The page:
Jan 29, 2022 Editorial
Kaieteur News – There are some provisions, at this pre-debate interval more of proposals, in this year’s massive half a trillion Guyana dollars plus national budget. A handful of them are encouraging, once the money earmarked is constructively put to work, so that more citizens can benefit. Citizens in locations outside of the Capital City stand to reap some benefits from what is in the budget under the Ministry of Home Affairs, with specific reference to the state’s security sector. Money is to be spent on more surveillance cameras to beef up security for areas outside of Georgetown (“Govt. to put more cameras on the street -$400M allocated to rebuild Brickdam Police Station” KN January 28).
Overall, $47.9 billion Guyana dollars is the amount identified “to boost public safety and security” and of which approximately“$2.5B has also been proposed to expand the Safe City Programme outside of the city, with more CCTV cameras to be installed countrywide.” We think that this is a good development, which could instill confidence in citizens, especially those in communities beyond Georgetown. We like it, and we agree with it, but the reality of enhanced security will only come to pass, when those billions are employed to get quality cameras that function when needed the most, viz: during the commission of crimes. To repeat the obvious, they provide indisputable trails of evidence for the Guyana Police Force (GPF) investigators, and on which the courts are sure to rely. But the cameras must function, and the tapes must be available to be tendered (more on this later).
According to the Minister with responsibility for Finance in the Office of the President, Dr. Ashni Singh, the $47.9B allocation for the security sector will be used “towards ensuring the restoration and preservation of law and order at all levels in our society.” We are as one with him and his government on this. But again, the claim of the vision of a return to some semblance of law and order in this society will only be realised if and when those tens of billions of borrowed taxpayers’ dollars are spent in an honest and prudent manner. Hopeful Guyanese have gotten their hands burned repeatedly with the rosy speeches of political figures of the stature of the senior Finance official, only for them to be left with no option but to retreat in anger and disgust.
Most citizens still feel a sense of deep dread and great vulnerability, despite the claims and statistics presented by senior officers of the GPF of substantial decreases in serious crimes. Converse with ordinary Guyanese, and the belief is that the Capital City that now attracts hordes of foreigners is a nest of bandits lurking to pounce, rob, and injure at will. We have reported on foreigners coming to do business of some type being waylaid and robbed right in the crowded capital and in broad daylight. If this can take place in a heavily congested area of Guyana, literally dotted with surveillance cameras, then one can only imagine the fears and anxieties of those residents who live in other communities that, at this time, do not have security cameras. There is this broad sense of vulnerability and being under siege, to the point where even one’s well barricaded home does not offer the confidence that it should.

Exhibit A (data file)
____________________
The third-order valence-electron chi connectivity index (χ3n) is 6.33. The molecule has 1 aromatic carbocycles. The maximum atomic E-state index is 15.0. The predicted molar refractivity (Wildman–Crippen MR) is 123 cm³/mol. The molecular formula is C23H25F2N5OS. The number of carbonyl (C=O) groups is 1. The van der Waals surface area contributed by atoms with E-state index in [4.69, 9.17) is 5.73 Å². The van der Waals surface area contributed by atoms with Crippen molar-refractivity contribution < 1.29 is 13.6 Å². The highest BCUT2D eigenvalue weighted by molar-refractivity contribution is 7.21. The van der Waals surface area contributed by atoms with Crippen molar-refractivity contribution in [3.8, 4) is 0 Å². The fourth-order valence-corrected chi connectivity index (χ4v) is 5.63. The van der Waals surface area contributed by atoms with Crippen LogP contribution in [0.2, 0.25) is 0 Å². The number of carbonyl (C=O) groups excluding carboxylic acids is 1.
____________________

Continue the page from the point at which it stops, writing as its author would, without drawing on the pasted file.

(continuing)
We want those security cameras, and we need them to be in place, in order for citizens to go about their lawful business everywhere. We need them on the roads and streets and business establishments without nervous citizens having to be constantly looking over their shoulders and being frightened out of their wits by every passing bicycle, motorcycle, and other types of vehicles that criminals employ in their predatory activities. But like we said, these expensive cameras must be working and delivering all the time, then be available to close out crime on the books.
The camera records cannot mysteriously prove to be unavailable or undecipherable at crucial times, such as in the instance of an execution that occurred on Main Street close to the official residence of Guyana’s head of state. When that happens, the billions spent mean nothing, and crime flourishes. When we get real, we get results.
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